Media Supresses Adult Stem Cell Breakthrough for Heart Valves
Investor's Business Daily, April 3, 2007
Heart disease is a silent killer, but equally hushed are reporters, politicians and activists who disregard a politically incorrect cure. Grown from your own body’s stem cells, we may not be that far away from transplanted hearts.
A breakthrough that is praiseworthy has been achieved by Sir Magdi Yacoub, who is a professor of cardiac surgery at Imperial College London. For hundreds of thousands of people who suffer from a certain type of heart disease, Yacoub’s findings could end this illness.
Yacoub, who has been called the world’s leading heart surgeon, worked with his team to grow tissue that functions identical to human heart valves. Prof. Yacoub’s team may have found a way of providing replacement heart valves to the estimated 600,000 people (according to the World Health Organization) who will need them by 2010.
These findings may come as a revelation to some because the media has decided not to follow the story at all. Why would such a remarkable breakthrough not garner any attention? The reason was because the findings did not involve federal funding for embryonic stem cells nor were the heart valves created from embryonic stem cells. Adult stem cells extracted from bone marrow were coaxed into growing the heart valve tissue. This was yet another example of adult stem cells and their contributions to humanity, far greater than anything embryonic stem cells have accomplished.
A working heart valve could be available for human patients within three to five years. Yacoub and his team used specially designed collagen “scaffolds” to grow the tissue in the shape of actual human heart valves.
Yacoub says that most people will not need individualized treatment, so the month long process of growing a suitably-sized amount of tissue from a patients own stem cells won’t be a deterring factor. The majority of people would benefit from tissue grown in advance from a variety of stem cells. Removing one’s appendix is a routine procedure, and heart valve replacement may someday be as simple.
The living tissue of the stem cell grown valves are dynamic and can change shape as required, unlike the valves their artificial counterparts that just open and shut. Thus, the heart is not compromised by a foreign object, and it can pump freely and without obstruction of any kind.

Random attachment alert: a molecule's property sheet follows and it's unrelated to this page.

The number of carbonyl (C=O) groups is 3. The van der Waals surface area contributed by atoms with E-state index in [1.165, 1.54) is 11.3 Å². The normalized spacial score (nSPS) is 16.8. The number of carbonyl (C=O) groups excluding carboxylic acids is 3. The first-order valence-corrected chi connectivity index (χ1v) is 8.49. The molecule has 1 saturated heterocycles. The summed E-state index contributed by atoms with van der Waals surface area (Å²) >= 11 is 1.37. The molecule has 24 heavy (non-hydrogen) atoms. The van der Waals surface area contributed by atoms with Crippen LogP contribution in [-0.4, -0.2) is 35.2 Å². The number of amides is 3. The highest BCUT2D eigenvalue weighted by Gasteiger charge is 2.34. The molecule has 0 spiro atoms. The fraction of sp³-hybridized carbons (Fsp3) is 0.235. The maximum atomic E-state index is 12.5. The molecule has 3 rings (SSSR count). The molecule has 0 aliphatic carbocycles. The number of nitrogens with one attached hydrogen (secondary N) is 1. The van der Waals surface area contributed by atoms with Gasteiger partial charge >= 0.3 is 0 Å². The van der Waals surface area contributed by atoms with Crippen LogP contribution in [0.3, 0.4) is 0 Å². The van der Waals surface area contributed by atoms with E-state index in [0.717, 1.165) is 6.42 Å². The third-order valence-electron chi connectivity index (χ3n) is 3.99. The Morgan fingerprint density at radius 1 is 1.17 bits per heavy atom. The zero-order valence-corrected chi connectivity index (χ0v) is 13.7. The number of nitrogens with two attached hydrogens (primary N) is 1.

The valves never need to be replaced, since they grow old as people grown old. Children can have the same replacement heart valve for the duration of their entire lives.
An even bigger goal is on the horizon for Yacoub and his team at Harefield Hospital in Middlesex. They want to grow an entire human heart in the laboratory.
He says, "It is an ambitious project but not impossible. If you want me to guess, I'd say 10 years."
In order to prevent post-op complications, patients often require a lifetime of drugs. But the specially grown tissue solves the rejection problem that artificial valves present. To see how well the lab grown tissue performs as part of an actual circulatory system, the team will implant tissue into animals later this year.
As if this research was not enough, another team in Switzerland has achieved nearly identical results. Dr. Simon Hoerstrup described how stem cells derived from the amniotic fluid of a mother could be used to grow heart valve tissue without harming the fetus. The tissue from non-embryonic stem cells could then be immediately implanted into a child upon birth if he or she was diagnosed with congenital heart disease.
In order to repair organs that have suffered tissue damage after heart attacks, Johns Hopkins University researchers were able to use stem cells from the heart tissue of adult pigs and in similar fashion as the already mentioned research, heal the animals organs. These findings also received almost no media coverage.
It is as if embryonic stem cell research is the only kind in existence and there are no other options.
So the question stands: When will the showboat politicians and media confess that research using stem cells from other sources is in fact more promising that embryonic stem cell research?
The answer may be never. But a safe bet would be when the healthy hearts of pigs actually fly.